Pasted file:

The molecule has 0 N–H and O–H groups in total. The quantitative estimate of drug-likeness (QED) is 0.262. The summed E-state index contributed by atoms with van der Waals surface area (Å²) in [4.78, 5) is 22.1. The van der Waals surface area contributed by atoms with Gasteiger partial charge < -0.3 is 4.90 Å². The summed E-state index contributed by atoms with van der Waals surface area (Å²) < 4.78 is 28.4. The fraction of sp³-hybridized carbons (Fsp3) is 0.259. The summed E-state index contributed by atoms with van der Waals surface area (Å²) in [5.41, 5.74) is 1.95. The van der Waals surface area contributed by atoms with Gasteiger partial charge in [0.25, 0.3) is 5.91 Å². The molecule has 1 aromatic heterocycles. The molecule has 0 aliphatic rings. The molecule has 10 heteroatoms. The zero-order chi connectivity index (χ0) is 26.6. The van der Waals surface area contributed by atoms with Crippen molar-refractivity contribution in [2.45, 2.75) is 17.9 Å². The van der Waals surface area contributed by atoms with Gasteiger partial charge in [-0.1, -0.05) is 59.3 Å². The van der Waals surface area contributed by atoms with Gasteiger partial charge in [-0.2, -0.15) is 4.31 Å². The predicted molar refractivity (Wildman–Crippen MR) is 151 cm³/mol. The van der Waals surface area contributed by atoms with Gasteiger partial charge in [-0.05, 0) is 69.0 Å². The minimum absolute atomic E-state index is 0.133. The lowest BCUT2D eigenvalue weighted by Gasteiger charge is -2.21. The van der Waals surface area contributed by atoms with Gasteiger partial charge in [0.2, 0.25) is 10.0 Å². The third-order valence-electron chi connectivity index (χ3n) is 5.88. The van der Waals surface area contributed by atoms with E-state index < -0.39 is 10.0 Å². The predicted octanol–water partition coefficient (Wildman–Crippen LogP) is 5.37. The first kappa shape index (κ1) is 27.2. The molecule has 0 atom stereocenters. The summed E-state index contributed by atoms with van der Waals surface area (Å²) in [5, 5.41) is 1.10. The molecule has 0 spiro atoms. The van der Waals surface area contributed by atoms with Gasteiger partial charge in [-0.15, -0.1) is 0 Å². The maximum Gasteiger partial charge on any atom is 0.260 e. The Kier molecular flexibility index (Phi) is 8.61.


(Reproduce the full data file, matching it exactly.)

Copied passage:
The molecule has 0 N–H and O–H groups in total. The quantitative estimate of drug-likeness (QED) is 0.262. The summed E-state index contributed by atoms with van der Waals surface area (Å²) in [4.78, 5) is 22.1. The van der Waals surface area contributed by atoms with Gasteiger partial charge < -0.3 is 4.90 Å². The summed E-state index contributed by atoms with van der Waals surface area (Å²) < 4.78 is 28.4. The fraction of sp³-hybridized carbons (Fsp3) is 0.259. The summed E-state index contributed by atoms with van der Waals surface area (Å²) in [5.41, 5.74) is 1.95. The van der Waals surface area contributed by atoms with Gasteiger partial charge in [0.25, 0.3) is 5.91 Å². The molecule has 1 aromatic heterocycles. The molecule has 0 aliphatic rings. The molecule has 10 heteroatoms. The zero-order chi connectivity index (χ0) is 26.6. The van der Waals surface area contributed by atoms with Crippen molar-refractivity contribution in [2.45, 2.75) is 17.9 Å². The van der Waals surface area contributed by atoms with Gasteiger partial charge in [-0.1, -0.05) is 59.3 Å². The van der Waals surface area contributed by atoms with Gasteiger partial charge in [-0.2, -0.15) is 4.31 Å². The predicted molar refractivity (Wildman–Crippen MR) is 151 cm³/mol. The van der Waals surface area contributed by atoms with Gasteiger partial charge in [-0.05, 0) is 69.0 Å². The minimum absolute atomic E-state index is 0.133. The lowest BCUT2D eigenvalue weighted by Gasteiger charge is -2.21. The van der Waals surface area contributed by atoms with Gasteiger partial charge in [0.2, 0.25) is 10.0 Å². The third-order valence-electron chi connectivity index (χ3n) is 5.88. The van der Waals surface area contributed by atoms with E-state index < -0.39 is 10.0 Å². The predicted octanol–water partition coefficient (Wildman–Crippen LogP) is 5.37. The first kappa shape index (κ1) is 27.2. The molecule has 0 atom stereocenters. The summed E-state index contributed by atoms with van der Waals surface area (Å²) in [5, 5.41) is 1.10. The molecule has 0 spiro atoms. The van der Waals surface area contributed by atoms with Gasteiger partial charge in [-0.15, -0.1) is 0 Å². The maximum Gasteiger partial charge on any atom is 0.260 e. The Kier molecular flexibility index (Phi) is 8.61.